"Infant mortality rates during the management years were significantly higher than they were in the years before management began and also in the year in which it was suspended," Berman says, pointing out that monkeys with artificially reduced ranges become highly dependent on provisioned food and are likely to compete intensely over it.
"After management began, we observed serious attacks on infants shortly before they were found dead and a large proportion of infant corpses had bite wounds," Berman says.
"Typically, infants were wounded after aggression broke out among adults in the provisioning area used for tourist viewing," she says, "and adult aggression rates in the provisioning area were positively correlated with infant mortality over time.
"We did not witness each attack on the infants, but we had no reason to believe that the infant injuries were caused by poaching, attacks by tourists or staff, capture, predation or inter-group aggression between the infants," she says.
"The team tested several hypotheses about the affects of specific factors on infant mortality, among them, numbers of tourists, degree of range restriction, demographic changes, changes in alpha males -- factors that may have been harmful to the infants.
Berman says, "We found that range restriction alone accounted for 54 percent of the variation in infant mortality and that it was more closely associated with both mortality and aggression than any other factor examined."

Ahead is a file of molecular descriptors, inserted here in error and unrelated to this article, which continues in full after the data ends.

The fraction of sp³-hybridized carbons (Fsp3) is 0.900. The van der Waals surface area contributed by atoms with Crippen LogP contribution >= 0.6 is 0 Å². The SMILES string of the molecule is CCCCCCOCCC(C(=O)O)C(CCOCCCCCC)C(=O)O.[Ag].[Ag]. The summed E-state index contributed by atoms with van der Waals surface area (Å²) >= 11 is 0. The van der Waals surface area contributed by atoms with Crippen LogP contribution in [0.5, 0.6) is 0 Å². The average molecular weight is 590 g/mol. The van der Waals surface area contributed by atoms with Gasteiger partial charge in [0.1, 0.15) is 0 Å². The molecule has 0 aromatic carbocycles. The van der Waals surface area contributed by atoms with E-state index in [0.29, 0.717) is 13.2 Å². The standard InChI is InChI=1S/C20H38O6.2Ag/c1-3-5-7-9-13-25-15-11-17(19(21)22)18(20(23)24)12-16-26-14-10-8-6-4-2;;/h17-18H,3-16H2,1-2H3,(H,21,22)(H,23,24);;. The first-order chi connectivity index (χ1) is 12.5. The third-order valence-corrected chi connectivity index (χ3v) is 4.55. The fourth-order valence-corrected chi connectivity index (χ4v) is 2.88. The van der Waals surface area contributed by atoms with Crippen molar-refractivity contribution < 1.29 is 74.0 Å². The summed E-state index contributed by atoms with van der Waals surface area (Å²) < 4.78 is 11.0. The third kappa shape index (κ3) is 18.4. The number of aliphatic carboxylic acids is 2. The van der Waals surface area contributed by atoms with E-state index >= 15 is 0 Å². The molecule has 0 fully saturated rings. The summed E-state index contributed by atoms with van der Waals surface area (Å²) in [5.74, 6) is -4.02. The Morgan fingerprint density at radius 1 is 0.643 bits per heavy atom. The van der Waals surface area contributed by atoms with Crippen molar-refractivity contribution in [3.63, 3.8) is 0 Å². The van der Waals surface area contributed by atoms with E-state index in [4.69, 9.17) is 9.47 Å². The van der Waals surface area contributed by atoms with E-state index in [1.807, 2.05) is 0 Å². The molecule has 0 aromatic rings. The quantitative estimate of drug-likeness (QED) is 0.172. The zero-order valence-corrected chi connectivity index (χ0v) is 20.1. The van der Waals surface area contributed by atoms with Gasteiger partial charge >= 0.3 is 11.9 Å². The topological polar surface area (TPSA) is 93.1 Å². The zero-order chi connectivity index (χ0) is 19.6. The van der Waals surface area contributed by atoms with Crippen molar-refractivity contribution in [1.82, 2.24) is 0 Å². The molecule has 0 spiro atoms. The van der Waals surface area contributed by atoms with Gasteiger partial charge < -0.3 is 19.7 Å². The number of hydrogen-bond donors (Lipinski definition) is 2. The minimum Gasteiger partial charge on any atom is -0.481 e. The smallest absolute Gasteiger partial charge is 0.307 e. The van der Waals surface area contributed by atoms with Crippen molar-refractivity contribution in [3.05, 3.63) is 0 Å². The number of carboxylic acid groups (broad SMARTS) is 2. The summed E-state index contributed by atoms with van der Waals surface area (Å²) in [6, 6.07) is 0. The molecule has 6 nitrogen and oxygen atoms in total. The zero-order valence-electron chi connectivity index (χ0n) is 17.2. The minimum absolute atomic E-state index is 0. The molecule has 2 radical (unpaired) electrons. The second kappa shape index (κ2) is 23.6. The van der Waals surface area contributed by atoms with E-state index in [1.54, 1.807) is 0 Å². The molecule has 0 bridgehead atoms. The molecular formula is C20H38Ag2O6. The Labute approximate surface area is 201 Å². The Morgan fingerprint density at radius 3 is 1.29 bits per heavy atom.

The study found that rates of female-female aggression, male-male aggression and female-male aggression all were notably higher when the monkeys were in the provisioning area than when they were in the forest, away from that area. It found, too, that there was a strong positive correlation between high rates of infant mortality and both high rates of adult aggression and relative degrees of range restriction.
Post hoc analyses suggested that rates of aggression in the provisioning area were significantly lower before translocation and in the early period of management when tourists were absent and range restriction was inconsistent, than when tourism and consistent range restriction were in full force. Aggression rates were significantly higher during 2002 (when the group's range was severely restricted) than in any other time period.
"Primate tourism has been praised for its potential to achieve conservation goals and financial and educational benefits for local communities," Berman says, "but there has been little research about its impact on the primate groups themselves, which is why we undertook this evaluation.
"We would like to believe that primate tourism can be beneficial to both human economic and conservation interests, but it is imperative that we understand which specific practices serve those ends and which are counterproductive," she says.
Even before the study by Berman and colleagues, conservation biologists argued that stress caused by contact with large numbers of people has detrimental effects on the behavior and biology of wild primates, and sometimes resulted in the primates avoiding tourist areas altogether.
"In addition," Berman says, "overhabituation and hyperaggression often result in changes in the primates' habitat activity patterns and communicative behavior. This in turn can affect predator-prey relationships, intergroup relationships, diet or social development.
"The strongest reason for caution involves disease transmission," she says, "because close contact has been blamed for outbreaks of disease among monkeys, great apes and humans.
"In addition to infant death, disease transmission and the disruptive consequences on their activity, relationships and social development, primate tourism also may contribute to habitat destruction," she says, "particularly when tourism demands result in the housing and feeding of tourists within the normal primate habitat."